“ ‘All things are lawful for me,’ but not all things are helpful. ‘All things are lawful for me,’ but I will not be dominated by anything.”1 Corinthians 6:12
If your child is between the ages of 6 and 23, born between 1995 and 2012, then they are part of what’s called I-Gen or Gen Z. Seventy-four million Americans or 24% of the population fit this category. They are the generation that has never known life without the internet and they are the most smart-phone addicted generation in history. Though there are pros and cons to the digital world, the cons are winning.
What are parents to do? How do we reach the most isolated, loneliest generation in history?
“For we are his workmanship, created in Christ Jesus for good works, which God prepared beforehand, that we should walk in them.”Ephesians 2:10
Did you know that on average, the age most kids get their first phone is 10.3 years old? And 80% of smartphone users are between 12 and 17 years old?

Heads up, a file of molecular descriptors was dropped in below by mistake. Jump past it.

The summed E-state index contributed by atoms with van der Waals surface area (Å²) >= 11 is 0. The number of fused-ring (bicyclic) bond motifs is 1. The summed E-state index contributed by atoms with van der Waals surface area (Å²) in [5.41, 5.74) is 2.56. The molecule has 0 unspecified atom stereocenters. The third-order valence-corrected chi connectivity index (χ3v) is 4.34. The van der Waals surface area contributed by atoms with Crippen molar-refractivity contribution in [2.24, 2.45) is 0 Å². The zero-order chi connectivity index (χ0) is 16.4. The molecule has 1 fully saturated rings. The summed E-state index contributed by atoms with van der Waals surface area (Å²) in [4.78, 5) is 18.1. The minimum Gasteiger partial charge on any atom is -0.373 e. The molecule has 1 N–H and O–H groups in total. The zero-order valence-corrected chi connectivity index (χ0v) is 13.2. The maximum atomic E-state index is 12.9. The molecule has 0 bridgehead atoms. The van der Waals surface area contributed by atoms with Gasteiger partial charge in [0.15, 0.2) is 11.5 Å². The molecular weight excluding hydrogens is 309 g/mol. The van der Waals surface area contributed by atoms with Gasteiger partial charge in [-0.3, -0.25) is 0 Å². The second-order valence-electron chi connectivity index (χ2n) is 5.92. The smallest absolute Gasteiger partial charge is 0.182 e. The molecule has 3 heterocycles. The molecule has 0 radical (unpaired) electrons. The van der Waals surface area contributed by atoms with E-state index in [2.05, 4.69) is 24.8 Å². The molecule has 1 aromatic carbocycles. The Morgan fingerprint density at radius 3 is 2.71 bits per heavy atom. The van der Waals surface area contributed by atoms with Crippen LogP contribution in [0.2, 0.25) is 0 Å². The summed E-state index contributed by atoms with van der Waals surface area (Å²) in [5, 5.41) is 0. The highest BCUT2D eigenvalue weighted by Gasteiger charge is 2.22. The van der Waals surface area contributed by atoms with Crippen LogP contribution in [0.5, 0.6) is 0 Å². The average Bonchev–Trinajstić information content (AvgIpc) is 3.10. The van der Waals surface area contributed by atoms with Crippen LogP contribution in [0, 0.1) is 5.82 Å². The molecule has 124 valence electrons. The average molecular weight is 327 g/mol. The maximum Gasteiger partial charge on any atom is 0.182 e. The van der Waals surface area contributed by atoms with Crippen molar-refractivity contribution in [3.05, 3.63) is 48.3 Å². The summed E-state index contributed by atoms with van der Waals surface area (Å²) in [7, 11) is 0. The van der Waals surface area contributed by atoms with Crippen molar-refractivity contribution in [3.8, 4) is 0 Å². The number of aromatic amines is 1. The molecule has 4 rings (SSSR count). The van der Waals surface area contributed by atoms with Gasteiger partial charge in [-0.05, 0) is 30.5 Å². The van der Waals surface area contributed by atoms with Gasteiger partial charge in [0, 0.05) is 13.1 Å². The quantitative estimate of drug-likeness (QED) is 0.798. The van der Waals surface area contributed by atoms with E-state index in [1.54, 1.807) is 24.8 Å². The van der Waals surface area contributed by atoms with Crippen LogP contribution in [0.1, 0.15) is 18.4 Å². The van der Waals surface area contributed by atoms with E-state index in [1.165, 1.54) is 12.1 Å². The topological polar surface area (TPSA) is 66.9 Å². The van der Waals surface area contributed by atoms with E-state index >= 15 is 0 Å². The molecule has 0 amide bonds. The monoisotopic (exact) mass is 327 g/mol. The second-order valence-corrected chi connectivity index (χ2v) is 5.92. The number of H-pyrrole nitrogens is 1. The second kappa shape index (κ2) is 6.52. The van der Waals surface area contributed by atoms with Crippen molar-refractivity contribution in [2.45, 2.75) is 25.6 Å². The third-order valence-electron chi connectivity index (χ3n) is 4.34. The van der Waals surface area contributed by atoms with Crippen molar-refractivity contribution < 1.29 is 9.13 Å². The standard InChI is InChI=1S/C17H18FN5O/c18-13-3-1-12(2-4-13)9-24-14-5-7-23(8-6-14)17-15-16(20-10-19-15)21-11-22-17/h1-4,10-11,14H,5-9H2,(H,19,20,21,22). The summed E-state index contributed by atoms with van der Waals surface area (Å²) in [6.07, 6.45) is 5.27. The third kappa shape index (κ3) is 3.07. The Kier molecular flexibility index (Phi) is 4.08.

It’s terrifying to note there’s a troubling trend of teens texting nude selfies to one another through Snapchat, typically boys sending them to the girls they like and asking the girl to send one in return. Unfortunately, there’s no way to block these types of texts.
Because this generation of children is always online, they are way less likely to volunteer, have jobs, go to church, or do homework because they spend the vast majority of their time online. Studies show that 1 out of 4 don’t attend church. There’s been a huge spike in depression and suicide rates among children over the last few years and much of this has been linked to the increase in cell phone use.
So what are we, as parents who have Christ as our foundation, to do?
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- Twelve Ways Your Phone is Changing You by Tony Reinke
- The Tech-Wise Family by Andy Crouch
- Have Smartphones Destroyed a Generation? The Atlantic
- Twelve Tips for Parenting in the Digital Age Desiring God
- Porn is Not the Worst Thing on Musical.ly Medium
- Middle School Misfortunes Then and Now, One Teacher’s Take Wait Until 8th
- The Horror Stories Are Read. Don’t Give Your Children a Smartphone For Every Mom